Son of Rosemary

By: Ira Levin

ACKNOWLEDGEMENTS


I’m grateful to Alan Ladd Jr and Andrew Wald for getting me off the couch and over to the computer, and to the following people for advice, patience, and friendship, at least two out of three in each instance: Adam and Tara Levin-Delson, Jed and Suzanne Levin, Nicholas Levin, Phyllis Westberg, Michaela Hamilton, Howard Rosenstone, Wendy Schmalz, Patricia Powell, Herbert E. Kaplan, Peter L. Felcher, Julius Medwin, and Ellie and Joe Busman.

Roast Mules was laid upon me at a wedding seven years ago by a man I know only as the father of the actress Bebe Neuwirth. I cursed him for a long time – mildly, because of that daughter – but now I’m grateful to him too. The solution to the puzzle is honest and pleasing. Save your postage.

I.L.





‘The Bible makes it abundantly clear that Satan is real, and that he is very powerful. He is not a myth, nor is he just a projection of our minds as we attempt to explain the mysteries of evil. He is a malevolent spiritual power whose sole goal is to oppose the work of God.’

BILLY GRAHAM

Newsweek, 13 November, 1995

There may be trouble ahead,

But while there’s moonlight and music

And love and romance

Let’s face the music and dance.

Before the fiddlers have fled,

Before they ask us to pay the bill

And while we still have the chance –

Let’s face the music and dance.

IRVING BERLIN

‘Let’s Face the Music and Dance’

Follow the Fleet, 1936





PART ONE





ONE


In Manhattan, on the crisp, clear morning of Tuesday, 9 November 1999, Dr Stanley Shand, a retired dentist, twice divorced, leaves his apartment on Amsterdam Avenue for his daily constitutional. Though eighty-nine he walks vigorously, his plaid-capped head erect, his eyes bright. He is buoyed both by good health and a secret, a glorious secret that warms his every waking moment. He has been a participant – indeed, has recently become the last living participant – in a cosmic event thirty-three years in the making that is now within two months of its ultimate fruition.

At Broadway and 74th Street an out-of-control taxi shoots across the sidewalk and squashes Dr Shand against the wall of the Beacon Theater. He dies instantly.

In that same instant – a few seconds after 11.03 a.m. – in the Halsey-Bodein Nursing Home in Upper Montclair, New Jersey, the eyes of the patient in Room 215 open. They have been closed all the years the woman has been at H-B – since nineteen-seventy-something, as long as anyone there can remember.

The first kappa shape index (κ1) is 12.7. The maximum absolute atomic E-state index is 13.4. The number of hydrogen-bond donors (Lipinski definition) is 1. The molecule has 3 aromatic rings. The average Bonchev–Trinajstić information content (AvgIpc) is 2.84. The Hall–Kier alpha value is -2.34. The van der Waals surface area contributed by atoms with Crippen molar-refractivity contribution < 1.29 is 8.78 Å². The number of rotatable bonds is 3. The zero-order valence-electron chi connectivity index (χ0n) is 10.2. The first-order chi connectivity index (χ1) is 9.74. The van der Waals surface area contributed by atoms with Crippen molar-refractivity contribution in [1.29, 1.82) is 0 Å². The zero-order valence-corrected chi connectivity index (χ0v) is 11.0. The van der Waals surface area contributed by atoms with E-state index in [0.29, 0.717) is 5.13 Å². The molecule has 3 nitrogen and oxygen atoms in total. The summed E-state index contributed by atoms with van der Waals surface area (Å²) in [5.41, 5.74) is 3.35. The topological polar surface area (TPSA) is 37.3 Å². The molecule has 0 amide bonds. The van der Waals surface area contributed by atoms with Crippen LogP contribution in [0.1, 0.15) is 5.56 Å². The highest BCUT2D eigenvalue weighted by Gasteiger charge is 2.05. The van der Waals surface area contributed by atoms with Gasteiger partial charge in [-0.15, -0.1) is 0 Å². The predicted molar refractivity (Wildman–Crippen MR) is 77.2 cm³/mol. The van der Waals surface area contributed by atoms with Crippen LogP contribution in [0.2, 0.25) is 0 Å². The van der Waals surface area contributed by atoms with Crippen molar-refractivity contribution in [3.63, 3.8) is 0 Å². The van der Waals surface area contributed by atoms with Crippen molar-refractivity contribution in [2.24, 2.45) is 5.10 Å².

A wizened black nurse massaging the woman’s right arm shows extraordinary presence of mind. She gulps, draws breath, and goes on massaging. ‘Hi, baby,’ she says softly. ‘Nice to have you with us.’ The nameplate on her uniform reads CLARISE; above it hangs an I ♥ ANDY button. Freeing a hand, she gropes for the night-stand, jabs a push button.

The patient’s eyes, staring upward, blink. Her lips purse, shiny with salve. She’s in her fifties, pale and fine-boned. Her head, its greying auburn hair neatly brushed, rolls toward the side, her blue eyes pleading.

‘You’re going to be fine,’ Clarise tells her, jabbing the push button, jabbing again. ‘Don’t you worry, you’re getting better now.’ She lowers the woman’s arm to the bed. ‘I’m going to get the doctor,’ she says. ‘Don’t you worry. Be right back.’

The woman watches her leave.

‘TIFFANY! Take off them fuckin’ earphones! Get Atkinson! Two-fifteen opened her eyes! She’s awake! Two-fifteen’s awake!’

What in God’s name had happened?

She’d been sitting at the desk by the bedroom window, around seven in the evening, while Andy lay on the floor a few feet away watching TV. She was typing a letter home about moving to San Francisco, trying not to hear Kukla and Ollie and the damn coven chanting up a storm next door at Minnie and Roman’s – and here she was in a sunny hospital room with an IV in one arm and a nurse massaging the other. Was Andy hurt too? Oh God, please not! Had there been some kind of disaster? Why didn’t she remember anything?

She got the tip of her tongue out, licked her lips; minty ointment of some kind coated them. How long had she been asleep? A day? Two? Nothing hurt, yet she couldn’t quite move. She worked at getting her throat cleared.

The nurse hurried in. ‘Doctor’s coming,’ she said. ‘Stay cool.’

Rosemary whispered, ‘Is . . . my son here?’

‘No, just you. Talking! Praise the Lord!’ The nurse drew a sleeve down Rosemary’s arm, squeezed her hand, and moved to the foot of the bed. ‘Praise Jesus!’

Rosemary said, ‘What . . . happened?’

‘Don’t nobody know, baby. You been out like a light.’

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